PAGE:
"Then he looked over at me, and y'know what he said? "You can't handle the cape." And he took it! He took my cape, Skeets! Do you know how it feels whenSuperman tells you you can't handle a cape? Not good..."
Capes have the obvious effect of making the wearer look larger and more imposing. Thus artists often use them as a way to make characters look Badass. Just look at Batman over there. He wouldn't look half as awesome without his cape.
The reasons for this are many. The color might provide a fetching counterpoint to the rest of their clothes, or else blend with them to give the wearer a dynamic silhouette. It may make them look even bigger than they really are. In the right conditions they can wave in the wind and look dramatic and striking. Lack of wind can be accommodated with a Cape Swish.
But the main reason for this is that in the days of circuses, the strongmen often wore tights and a cape, thus the association with toughness in characters. The trope was then grandfathered into the present day by Superheroes.
This can apply to any character, whether it be a hero, sidekick, villain, and it doesn't even have to be a superhero setting.
This can also count if the actual capes have some sort of abilities. Thus the capes themselves are badass.
Often overlaps with Superheroes Wear Capes, All-Encompassing Mantle. Does not necessarily overlap with The Cape. May be used as an Improvised Parachute, but contrast Cape Snag.
Compare Badass Long Robe, Badass Longcoat, Black Cloak, Scarf of Asskicking, Caped Mecha, Ominous Opera Cape, Pimped Out Cape.
A humongous version of said cape was also used by the Super TTGL in The Movie. And by humongous, we mean the biggest damn cape ever conceived of in fiction or otherwise.
Crossbone Gundam features Gundam-sized capes that provide two practical purposes; stealth [the capes are black, most of the series takes place in space] and a special coating that lets them absorb a few beam hits before being destroyed, sort of like extra ablative armour.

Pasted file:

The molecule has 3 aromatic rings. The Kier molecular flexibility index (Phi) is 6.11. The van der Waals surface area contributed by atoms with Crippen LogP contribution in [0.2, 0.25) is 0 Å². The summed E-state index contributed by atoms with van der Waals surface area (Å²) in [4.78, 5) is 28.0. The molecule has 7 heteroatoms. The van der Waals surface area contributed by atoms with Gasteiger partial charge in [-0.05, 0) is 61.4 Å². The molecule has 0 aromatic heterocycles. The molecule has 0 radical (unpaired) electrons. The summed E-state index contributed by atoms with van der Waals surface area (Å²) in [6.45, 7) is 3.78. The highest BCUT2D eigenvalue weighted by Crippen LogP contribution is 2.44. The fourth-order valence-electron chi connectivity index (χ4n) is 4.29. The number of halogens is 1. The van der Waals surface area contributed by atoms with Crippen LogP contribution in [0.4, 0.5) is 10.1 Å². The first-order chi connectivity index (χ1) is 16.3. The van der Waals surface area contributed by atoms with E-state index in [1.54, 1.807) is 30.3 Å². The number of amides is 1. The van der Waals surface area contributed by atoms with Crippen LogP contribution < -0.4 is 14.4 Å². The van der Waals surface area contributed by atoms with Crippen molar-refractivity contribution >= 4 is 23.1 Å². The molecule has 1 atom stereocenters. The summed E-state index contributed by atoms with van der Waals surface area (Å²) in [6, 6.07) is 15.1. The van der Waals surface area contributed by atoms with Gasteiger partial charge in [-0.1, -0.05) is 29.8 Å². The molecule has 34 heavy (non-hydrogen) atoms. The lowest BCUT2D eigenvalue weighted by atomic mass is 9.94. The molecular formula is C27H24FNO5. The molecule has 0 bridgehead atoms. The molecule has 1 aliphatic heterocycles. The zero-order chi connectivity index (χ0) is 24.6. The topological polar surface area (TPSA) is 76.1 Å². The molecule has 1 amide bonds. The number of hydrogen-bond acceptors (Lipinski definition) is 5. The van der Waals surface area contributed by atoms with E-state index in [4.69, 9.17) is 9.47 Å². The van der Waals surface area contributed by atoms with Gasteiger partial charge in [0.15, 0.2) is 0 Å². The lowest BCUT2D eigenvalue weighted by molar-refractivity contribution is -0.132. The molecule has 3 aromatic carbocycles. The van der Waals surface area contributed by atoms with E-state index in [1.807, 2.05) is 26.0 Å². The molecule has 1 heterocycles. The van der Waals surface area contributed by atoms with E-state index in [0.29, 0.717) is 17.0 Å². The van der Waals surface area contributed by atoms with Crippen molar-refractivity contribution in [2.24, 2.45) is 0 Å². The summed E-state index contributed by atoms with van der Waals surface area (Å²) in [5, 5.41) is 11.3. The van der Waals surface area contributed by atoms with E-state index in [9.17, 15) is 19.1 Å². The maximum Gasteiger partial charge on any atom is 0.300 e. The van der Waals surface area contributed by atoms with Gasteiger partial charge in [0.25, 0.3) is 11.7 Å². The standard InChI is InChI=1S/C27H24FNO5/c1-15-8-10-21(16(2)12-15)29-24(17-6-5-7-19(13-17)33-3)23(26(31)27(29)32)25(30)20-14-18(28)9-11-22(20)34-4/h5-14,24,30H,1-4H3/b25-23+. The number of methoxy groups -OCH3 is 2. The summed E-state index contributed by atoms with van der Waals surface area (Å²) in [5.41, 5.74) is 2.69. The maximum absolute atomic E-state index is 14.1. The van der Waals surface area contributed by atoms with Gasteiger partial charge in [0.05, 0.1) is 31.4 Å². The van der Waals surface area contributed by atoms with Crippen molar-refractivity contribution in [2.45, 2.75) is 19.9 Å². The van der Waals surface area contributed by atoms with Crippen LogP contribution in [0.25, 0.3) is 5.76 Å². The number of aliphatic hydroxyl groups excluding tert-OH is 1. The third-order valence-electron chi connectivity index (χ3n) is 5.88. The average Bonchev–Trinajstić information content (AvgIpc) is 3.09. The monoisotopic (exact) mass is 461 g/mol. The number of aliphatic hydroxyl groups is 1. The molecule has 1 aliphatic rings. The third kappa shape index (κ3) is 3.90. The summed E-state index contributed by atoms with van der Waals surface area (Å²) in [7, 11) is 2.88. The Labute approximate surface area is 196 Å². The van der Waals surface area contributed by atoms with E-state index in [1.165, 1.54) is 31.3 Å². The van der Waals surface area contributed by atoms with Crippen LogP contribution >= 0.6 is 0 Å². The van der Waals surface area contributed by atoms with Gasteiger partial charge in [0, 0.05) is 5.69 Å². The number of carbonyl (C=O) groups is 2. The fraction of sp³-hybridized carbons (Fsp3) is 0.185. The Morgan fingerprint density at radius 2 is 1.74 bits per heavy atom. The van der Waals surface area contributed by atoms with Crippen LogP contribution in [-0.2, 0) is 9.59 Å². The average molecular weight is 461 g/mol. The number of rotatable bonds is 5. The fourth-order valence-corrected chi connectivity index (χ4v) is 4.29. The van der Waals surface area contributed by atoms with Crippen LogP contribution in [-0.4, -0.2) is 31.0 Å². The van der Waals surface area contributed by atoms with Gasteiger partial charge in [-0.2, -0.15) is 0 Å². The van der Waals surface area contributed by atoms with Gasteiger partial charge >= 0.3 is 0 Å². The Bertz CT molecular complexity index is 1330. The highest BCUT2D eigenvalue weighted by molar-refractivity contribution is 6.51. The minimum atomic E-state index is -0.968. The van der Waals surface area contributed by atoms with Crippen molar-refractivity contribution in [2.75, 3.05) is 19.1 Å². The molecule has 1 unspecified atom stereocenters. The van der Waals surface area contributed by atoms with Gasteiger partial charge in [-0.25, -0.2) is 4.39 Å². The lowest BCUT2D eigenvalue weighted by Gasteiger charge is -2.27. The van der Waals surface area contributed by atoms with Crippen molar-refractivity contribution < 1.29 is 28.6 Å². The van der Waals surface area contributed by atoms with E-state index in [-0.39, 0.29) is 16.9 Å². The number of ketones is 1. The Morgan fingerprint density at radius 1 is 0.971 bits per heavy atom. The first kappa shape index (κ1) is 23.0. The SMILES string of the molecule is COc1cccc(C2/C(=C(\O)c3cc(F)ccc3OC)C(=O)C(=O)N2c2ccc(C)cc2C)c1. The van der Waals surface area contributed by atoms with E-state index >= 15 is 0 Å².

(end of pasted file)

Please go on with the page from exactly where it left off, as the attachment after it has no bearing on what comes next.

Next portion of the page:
In Digimon V-Tamer, an Omnimon effectively weaponised his cape by throwing it in the face of his opponents, blinding them long enough to utterly thrash them.
Piccolo from Dragon Ball Z, one of the best examples of this can be found in movie special 8, especially when Piccolo's heroic save of Gohan from certain death(at the time)
Piccolo's cape is attached to heavy weighted shoulder pads. He uses it for training and takes it off to fight. Gohan gets one just like it for the Cell Games. Later, in the film "Broly: Second Coming", Krillin wears Piccolo's cape.
Garlic Jr in the ,you guessed it, Garlic Jr Saga.
Éclair from Kiddy Grade combines badassery and gracefulness by Roof Hopping while wearing one, as seen in a flashback.
While D of Vampire Hunter D is already a badass alone with his skill, his cape only doubles, if not triples that level of coolness. And Meirlink from the second movie deserves a mention as well. He must have studied Batman, because not only could he glide with the thing, he blocked a freaking sword strike with it!
Space Pirate Captain Harlock wears a cape. Oh boy does he ever. It's often very hard to tell what ratio of man to cape he is, but he's definitely all pirate.
Adol Christin gets a badass cape near the beginning of the anime Ys II: Castle in the Heavens. What makes it so badass? Well, for one, it's purple. Second, it lets him use magic - specifically, shooting fireballs from his hand. Turns out he uses this more than he does his sword.
Sogeking. In fact, the cape is why Luffy instantly knows he's a hero.
Diamante deserves special mention as his cape is a solid steel sheet, made to wave in the wind thanks to his Devil Fruit power.
Integra from Hellsing, but only for formal occasions. Suits her, she looks like a nice lady from the outside but will kick your butt with her fencing swords.